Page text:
Many years later I was interested in creating a solo violin score small enough to balance in the palm of a hand with an intimate sound world that would hush weightlessly around the room and hover like a domino game of pretend-clouds. First performed in Tokyo last March, Kartenspiel will sound again at the Spectrum Festival in Ljubljana, Slovenia where Tomoko Kiba, who commissioned the piece, will perform with Ensemble Lucilin tonight, Wednesday 21st January 2015.
SPREAD ACROSS THE FIELD
My staged piano piece Like A Moth To The Light is taking flight! Armed with wings and fans, Cathy Krier will defy the bright lights of Wetzikon (Klavierissimo Festival near Zurich, 31st January), Limoges (Festival 1001 Notes, 2nd February) and Paris (Goethe Institut, 4th February). Audiences will discover untrodden fields of choreographed sounds and pianistic movements which, together with Kristina Hjelm’s lighting design and Ellan Parry’s costume design and scenography, create an unusual setting for a piano recital for this plucky papillon de nuit.
For those of you who can’t make the live shows, but are inquisitive enough, the true spirit of the moth was captured on film by director Yann Tonnar in collaboration with the CNA earlier this academic year and will be available to watch soon. Stay tuned for more details.
On 12th February, my band French For Cartridge will play the Brixton Windmill for the ultimate art pop night: Pop Composition. Needless to say, we will be in our element here! It has been a good while since we last played the eclectic Windmill, back when its sound man went by the name of Capt’n. I am curious to see how the wind blows now! Tickets and more info at http://windmillbrixton.co.uk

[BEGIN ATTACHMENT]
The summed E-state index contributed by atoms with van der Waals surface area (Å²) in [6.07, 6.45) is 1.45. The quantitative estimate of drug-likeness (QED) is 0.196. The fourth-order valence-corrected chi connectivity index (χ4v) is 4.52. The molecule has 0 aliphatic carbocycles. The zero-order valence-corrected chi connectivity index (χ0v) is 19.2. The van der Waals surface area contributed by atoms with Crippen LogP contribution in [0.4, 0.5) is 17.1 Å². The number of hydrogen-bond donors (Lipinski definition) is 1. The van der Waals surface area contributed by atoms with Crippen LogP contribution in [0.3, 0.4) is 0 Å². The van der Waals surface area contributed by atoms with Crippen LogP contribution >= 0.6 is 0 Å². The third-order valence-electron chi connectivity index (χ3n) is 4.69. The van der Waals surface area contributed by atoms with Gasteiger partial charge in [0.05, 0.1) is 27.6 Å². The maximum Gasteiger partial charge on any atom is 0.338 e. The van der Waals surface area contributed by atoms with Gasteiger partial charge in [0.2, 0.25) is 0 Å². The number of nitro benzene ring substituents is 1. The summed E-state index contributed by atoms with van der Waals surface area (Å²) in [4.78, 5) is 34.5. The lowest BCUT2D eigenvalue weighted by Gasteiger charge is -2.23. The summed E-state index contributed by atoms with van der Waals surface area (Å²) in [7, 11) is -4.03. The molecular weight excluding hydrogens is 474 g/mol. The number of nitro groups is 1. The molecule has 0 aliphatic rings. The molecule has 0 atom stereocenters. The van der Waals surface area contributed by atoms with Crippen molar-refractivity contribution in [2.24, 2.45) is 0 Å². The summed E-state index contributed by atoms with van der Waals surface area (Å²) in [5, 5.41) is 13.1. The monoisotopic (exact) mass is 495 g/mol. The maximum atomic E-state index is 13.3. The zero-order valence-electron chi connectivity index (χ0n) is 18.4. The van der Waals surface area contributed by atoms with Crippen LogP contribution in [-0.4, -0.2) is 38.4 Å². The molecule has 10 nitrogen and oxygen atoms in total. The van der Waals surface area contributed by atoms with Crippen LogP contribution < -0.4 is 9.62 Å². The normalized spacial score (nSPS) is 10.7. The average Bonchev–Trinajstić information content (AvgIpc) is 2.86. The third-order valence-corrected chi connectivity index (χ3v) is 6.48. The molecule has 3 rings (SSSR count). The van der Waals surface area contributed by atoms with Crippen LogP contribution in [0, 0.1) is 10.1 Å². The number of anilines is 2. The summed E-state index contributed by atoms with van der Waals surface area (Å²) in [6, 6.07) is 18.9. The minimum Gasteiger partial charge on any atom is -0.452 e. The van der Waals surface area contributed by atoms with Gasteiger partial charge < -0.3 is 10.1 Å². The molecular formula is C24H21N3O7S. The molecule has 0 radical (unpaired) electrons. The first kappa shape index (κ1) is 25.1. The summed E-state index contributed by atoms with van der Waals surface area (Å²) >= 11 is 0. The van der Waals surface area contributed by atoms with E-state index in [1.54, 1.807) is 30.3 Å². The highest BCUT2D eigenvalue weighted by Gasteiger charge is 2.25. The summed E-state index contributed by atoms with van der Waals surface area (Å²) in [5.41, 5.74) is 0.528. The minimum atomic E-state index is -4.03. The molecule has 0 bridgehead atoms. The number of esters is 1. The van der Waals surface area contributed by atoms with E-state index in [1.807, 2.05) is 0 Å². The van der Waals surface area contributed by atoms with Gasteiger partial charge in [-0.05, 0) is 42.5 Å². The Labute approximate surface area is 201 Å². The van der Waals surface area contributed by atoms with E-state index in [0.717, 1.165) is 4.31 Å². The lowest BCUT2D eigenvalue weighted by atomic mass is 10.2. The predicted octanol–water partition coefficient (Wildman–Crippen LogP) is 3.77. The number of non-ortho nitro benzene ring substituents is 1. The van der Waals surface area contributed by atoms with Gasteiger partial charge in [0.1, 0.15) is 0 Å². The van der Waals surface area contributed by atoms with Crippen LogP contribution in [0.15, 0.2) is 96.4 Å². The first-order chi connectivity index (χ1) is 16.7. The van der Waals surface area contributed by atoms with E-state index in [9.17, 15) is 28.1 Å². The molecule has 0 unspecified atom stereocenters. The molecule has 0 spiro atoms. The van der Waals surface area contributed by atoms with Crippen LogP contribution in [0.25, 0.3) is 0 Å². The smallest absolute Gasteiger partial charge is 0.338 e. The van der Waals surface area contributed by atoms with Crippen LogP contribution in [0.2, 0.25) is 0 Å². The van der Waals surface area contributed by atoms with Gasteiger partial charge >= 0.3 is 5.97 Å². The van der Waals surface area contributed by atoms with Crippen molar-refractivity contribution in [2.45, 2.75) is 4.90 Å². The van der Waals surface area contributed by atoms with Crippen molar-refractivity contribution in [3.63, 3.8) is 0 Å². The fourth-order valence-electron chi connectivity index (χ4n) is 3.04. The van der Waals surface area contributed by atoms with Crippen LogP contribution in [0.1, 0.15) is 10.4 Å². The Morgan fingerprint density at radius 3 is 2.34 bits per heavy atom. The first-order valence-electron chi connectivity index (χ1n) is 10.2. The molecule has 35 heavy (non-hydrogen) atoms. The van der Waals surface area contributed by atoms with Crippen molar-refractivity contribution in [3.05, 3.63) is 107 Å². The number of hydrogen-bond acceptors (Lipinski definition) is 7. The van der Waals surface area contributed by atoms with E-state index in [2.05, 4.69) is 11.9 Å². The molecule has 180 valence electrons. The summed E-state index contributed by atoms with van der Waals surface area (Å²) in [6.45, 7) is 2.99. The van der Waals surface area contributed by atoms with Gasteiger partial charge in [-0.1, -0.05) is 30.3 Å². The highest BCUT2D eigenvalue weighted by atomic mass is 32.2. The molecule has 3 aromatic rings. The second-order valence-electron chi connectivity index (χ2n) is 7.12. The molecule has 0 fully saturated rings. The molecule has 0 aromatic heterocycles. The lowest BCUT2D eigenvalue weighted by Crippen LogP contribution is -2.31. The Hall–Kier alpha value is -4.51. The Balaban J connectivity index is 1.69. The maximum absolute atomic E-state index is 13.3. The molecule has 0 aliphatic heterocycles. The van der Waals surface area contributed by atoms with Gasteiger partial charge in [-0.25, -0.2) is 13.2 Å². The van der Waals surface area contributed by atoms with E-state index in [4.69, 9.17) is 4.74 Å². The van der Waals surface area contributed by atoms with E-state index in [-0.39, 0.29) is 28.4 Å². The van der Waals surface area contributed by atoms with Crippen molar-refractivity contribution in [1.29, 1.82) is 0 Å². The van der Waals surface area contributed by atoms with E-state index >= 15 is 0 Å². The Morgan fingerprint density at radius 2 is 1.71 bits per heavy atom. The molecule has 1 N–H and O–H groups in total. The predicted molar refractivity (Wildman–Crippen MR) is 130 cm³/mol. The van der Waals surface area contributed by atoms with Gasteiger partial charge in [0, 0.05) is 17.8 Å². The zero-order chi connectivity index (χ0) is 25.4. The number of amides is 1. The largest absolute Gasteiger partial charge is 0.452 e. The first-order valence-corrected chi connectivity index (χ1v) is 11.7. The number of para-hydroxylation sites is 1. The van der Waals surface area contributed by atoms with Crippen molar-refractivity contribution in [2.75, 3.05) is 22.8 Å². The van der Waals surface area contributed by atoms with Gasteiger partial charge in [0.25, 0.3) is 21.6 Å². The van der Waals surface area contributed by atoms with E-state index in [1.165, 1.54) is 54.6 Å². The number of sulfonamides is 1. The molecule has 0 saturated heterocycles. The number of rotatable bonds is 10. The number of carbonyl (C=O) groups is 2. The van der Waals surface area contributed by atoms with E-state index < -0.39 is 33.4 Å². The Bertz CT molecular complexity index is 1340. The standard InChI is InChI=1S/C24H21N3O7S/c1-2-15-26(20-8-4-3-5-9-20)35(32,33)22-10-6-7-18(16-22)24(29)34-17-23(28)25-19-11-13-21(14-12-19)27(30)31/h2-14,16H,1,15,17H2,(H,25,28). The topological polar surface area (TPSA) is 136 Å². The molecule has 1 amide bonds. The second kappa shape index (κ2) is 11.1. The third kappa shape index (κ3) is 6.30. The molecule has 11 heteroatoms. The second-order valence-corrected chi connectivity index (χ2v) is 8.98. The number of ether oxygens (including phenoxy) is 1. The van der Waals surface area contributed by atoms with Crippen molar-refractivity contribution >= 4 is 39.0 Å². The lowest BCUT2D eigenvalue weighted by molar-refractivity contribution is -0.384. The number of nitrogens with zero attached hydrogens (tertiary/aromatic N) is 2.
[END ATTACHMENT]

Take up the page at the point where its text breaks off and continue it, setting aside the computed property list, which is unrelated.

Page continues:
TEST FENCES AND ENCLOSURES FOR POSSIBLE APERTURES
After Cornwall, the Misbehaviour art show is coming to London to test behavioural fences and transgress the norm. Opening on 13th February at the Art Pavilion in Mile End, it will run until 22nd February with plenty of accompanying events and workshops.
A chest of delightful drawers will give visitors five opportunities to behave or misbehave within the context of music today. Unlike other “furniture music”, this interactive installation is a playful investigation into the subjective perception of the somewhat frayed and elusive value of music - a fun and thought-provoking experience for the whole family no matter how (mis-)behaved.
On the opening night (Friday 13th February, 7-9pm), we will perform an ever-so-slightly misbehaved version of my opera happening Twitching. If you would like to take part in the performance, please get in touch. No yodeling skills required. You can also check out previous performances from Tête-à-Tête the opera festival (foyer performance and terrace performance).